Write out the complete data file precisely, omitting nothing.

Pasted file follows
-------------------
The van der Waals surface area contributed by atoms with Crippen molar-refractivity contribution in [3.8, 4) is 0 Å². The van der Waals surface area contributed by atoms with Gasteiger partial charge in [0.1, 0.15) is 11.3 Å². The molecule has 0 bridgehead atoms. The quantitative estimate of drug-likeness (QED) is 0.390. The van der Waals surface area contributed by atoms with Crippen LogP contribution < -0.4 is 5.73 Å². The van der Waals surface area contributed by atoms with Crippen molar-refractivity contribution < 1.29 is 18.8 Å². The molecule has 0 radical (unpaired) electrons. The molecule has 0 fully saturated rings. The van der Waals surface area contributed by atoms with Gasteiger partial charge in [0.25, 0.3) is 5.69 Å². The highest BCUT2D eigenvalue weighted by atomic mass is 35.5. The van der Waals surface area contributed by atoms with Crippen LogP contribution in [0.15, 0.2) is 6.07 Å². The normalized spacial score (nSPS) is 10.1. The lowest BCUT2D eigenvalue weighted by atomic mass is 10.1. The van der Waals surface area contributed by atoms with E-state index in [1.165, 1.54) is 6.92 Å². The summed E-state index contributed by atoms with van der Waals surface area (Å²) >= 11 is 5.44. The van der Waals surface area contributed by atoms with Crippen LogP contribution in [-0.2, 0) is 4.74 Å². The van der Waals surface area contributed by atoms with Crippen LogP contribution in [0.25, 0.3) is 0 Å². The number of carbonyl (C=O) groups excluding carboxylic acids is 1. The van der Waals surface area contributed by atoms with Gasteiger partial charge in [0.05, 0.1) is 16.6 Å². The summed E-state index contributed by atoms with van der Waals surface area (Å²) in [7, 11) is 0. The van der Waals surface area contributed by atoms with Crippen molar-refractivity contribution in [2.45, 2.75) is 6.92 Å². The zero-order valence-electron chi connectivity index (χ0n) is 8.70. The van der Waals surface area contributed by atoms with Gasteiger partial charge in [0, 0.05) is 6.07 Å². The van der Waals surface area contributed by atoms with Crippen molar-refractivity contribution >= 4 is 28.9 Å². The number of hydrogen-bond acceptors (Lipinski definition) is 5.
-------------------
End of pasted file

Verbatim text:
The van der Waals surface area contributed by atoms with Crippen molar-refractivity contribution in [3.8, 4) is 0 Å². The van der Waals surface area contributed by atoms with Gasteiger partial charge in [0.1, 0.15) is 11.3 Å². The molecule has 0 bridgehead atoms. The quantitative estimate of drug-likeness (QED) is 0.390. The van der Waals surface area contributed by atoms with Crippen LogP contribution < -0.4 is 5.73 Å². The van der Waals surface area contributed by atoms with Crippen molar-refractivity contribution < 1.29 is 18.8 Å². The molecule has 0 radical (unpaired) electrons. The molecule has 0 fully saturated rings. The van der Waals surface area contributed by atoms with Gasteiger partial charge in [0.25, 0.3) is 5.69 Å². The highest BCUT2D eigenvalue weighted by atomic mass is 35.5. The van der Waals surface area contributed by atoms with Crippen LogP contribution in [0.15, 0.2) is 6.07 Å². The normalized spacial score (nSPS) is 10.1. The lowest BCUT2D eigenvalue weighted by atomic mass is 10.1. The van der Waals surface area contributed by atoms with E-state index in [1.165, 1.54) is 6.92 Å². The summed E-state index contributed by atoms with van der Waals surface area (Å²) >= 11 is 5.44. The van der Waals surface area contributed by atoms with Crippen LogP contribution in [-0.2, 0) is 4.74 Å². The van der Waals surface area contributed by atoms with Crippen LogP contribution in [0.25, 0.3) is 0 Å². The number of carbonyl (C=O) groups excluding carboxylic acids is 1. The van der Waals surface area contributed by atoms with Gasteiger partial charge in [0.05, 0.1) is 16.6 Å². The summed E-state index contributed by atoms with van der Waals surface area (Å²) in [7, 11) is 0. The van der Waals surface area contributed by atoms with Crippen molar-refractivity contribution in [2.45, 2.75) is 6.92 Å². The zero-order valence-electron chi connectivity index (χ0n) is 8.70. The van der Waals surface area contributed by atoms with Gasteiger partial charge in [0, 0.05) is 6.07 Å². The van der Waals surface area contributed by atoms with Crippen molar-refractivity contribution >= 4 is 28.9 Å². The number of hydrogen-bond acceptors (Lipinski definition) is 5.